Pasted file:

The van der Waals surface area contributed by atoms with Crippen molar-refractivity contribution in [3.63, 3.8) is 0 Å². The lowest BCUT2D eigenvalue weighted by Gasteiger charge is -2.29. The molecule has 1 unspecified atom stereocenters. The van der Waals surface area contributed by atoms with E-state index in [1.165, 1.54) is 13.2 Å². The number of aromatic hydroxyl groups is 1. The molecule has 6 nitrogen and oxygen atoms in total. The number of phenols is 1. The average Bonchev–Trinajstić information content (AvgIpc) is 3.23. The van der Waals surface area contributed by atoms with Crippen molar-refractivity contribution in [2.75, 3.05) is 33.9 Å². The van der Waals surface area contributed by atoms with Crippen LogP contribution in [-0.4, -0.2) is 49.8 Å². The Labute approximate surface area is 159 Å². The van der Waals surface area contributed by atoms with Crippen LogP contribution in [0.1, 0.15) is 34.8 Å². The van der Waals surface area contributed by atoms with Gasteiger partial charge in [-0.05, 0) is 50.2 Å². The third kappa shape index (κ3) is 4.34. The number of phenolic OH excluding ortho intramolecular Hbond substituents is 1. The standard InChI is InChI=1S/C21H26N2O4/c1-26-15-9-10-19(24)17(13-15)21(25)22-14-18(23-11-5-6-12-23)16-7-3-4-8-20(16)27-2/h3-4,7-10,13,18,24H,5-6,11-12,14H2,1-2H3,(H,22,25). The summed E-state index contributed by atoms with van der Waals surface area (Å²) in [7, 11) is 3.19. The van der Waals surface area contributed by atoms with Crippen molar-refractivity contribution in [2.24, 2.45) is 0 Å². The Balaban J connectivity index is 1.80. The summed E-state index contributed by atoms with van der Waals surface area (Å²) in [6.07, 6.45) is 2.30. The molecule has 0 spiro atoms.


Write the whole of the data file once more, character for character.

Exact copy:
The van der Waals surface area contributed by atoms with Crippen molar-refractivity contribution in [3.63, 3.8) is 0 Å². The lowest BCUT2D eigenvalue weighted by Gasteiger charge is -2.29. The molecule has 1 unspecified atom stereocenters. The van der Waals surface area contributed by atoms with E-state index in [1.165, 1.54) is 13.2 Å². The number of aromatic hydroxyl groups is 1. The molecule has 6 nitrogen and oxygen atoms in total. The number of phenols is 1. The average Bonchev–Trinajstić information content (AvgIpc) is 3.23. The van der Waals surface area contributed by atoms with Crippen molar-refractivity contribution in [2.75, 3.05) is 33.9 Å². The van der Waals surface area contributed by atoms with Crippen LogP contribution in [-0.4, -0.2) is 49.8 Å². The Labute approximate surface area is 159 Å². The van der Waals surface area contributed by atoms with Crippen LogP contribution in [0.1, 0.15) is 34.8 Å². The van der Waals surface area contributed by atoms with Gasteiger partial charge in [-0.05, 0) is 50.2 Å². The third kappa shape index (κ3) is 4.34. The number of phenolic OH excluding ortho intramolecular Hbond substituents is 1. The standard InChI is InChI=1S/C21H26N2O4/c1-26-15-9-10-19(24)17(13-15)21(25)22-14-18(23-11-5-6-12-23)16-7-3-4-8-20(16)27-2/h3-4,7-10,13,18,24H,5-6,11-12,14H2,1-2H3,(H,22,25). The summed E-state index contributed by atoms with van der Waals surface area (Å²) in [7, 11) is 3.19. The van der Waals surface area contributed by atoms with Crippen molar-refractivity contribution in [2.24, 2.45) is 0 Å². The Balaban J connectivity index is 1.80. The summed E-state index contributed by atoms with van der Waals surface area (Å²) in [6.07, 6.45) is 2.30. The molecule has 0 spiro atoms.